Chefs Are Asked ‘What is the Most Important Thing We Can All Do to Help Change the Food System?’

Staff Writer
Food Tank just asked speakers at the Food Tank summit to tweet about how we can change our food system
Chefs Are Asked ‘What is the Most Important Thing We Can All Do to Help Change the Food System?’

Food Tank

Food security is problem that affects us all, and touches other issues carbon footprints, eating local, and food education.

The first-ever Food Tank Summit in Washington D.C. will take place January 21 and 22. Today, Food Tank kicked off the 48 hours of food and agriculture discussions with a question posed to each of the summit speakers: “In 140 characters or less — what is the most important thing we can all do to help change the food system?” The chefs, authors, government officials, and students who comprised the group then tweeted their responses, which ranged from variations on “you are what you eat,” to pleas to support family farming.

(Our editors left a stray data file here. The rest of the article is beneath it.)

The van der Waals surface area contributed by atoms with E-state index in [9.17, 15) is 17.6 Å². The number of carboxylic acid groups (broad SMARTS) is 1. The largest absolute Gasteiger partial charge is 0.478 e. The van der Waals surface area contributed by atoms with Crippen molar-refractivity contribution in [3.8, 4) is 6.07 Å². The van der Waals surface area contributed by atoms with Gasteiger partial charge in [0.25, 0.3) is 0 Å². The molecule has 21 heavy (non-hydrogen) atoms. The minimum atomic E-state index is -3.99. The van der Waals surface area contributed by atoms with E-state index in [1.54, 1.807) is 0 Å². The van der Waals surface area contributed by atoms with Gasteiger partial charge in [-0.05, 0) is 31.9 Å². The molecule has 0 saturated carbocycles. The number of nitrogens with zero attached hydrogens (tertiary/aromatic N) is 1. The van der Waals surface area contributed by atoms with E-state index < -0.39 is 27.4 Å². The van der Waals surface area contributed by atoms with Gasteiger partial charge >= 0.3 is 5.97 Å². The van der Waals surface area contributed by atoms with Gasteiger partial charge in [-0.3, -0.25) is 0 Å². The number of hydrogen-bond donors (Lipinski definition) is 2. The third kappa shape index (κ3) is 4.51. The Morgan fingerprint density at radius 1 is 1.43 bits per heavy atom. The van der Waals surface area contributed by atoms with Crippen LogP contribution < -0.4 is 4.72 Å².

Food Tank is encouraging everyone to tweet their responses @FoodTank. How would you change your food consumption habits to change the world? Here are just a few examples:

Chef José Andrés likened buying groceries to placing your vote in the ballot box: “To eat today is a political statement. We vote with the food we choose to eat, and this is a power we need to use wisely and efficiently.”

Jonathan Bloom, author of American Wasteland, gave this advice about eating: “Connect with your food. Becoming a more educated eater tends to convert us into food activists (and make it much harder to waste food).”  

A student at George Washington University, which partnered with Food Tank to put on this summit, simply said, “Walk the talk. If the story behind your food scares you, find something else to eat.”

Dennis Dimick from National Geographic echoed a sentiment about food waste that The Daily Meal has covered extensively: “The first thing each of us can do to help change the food system: Stop wasting food.”

And Chandler Goule from the National Farmers’ Union gave a practical approach for consumers: “Buy local when possible, learn where your food comes from (Country-of-Origin Labeling), and support farm bills.”

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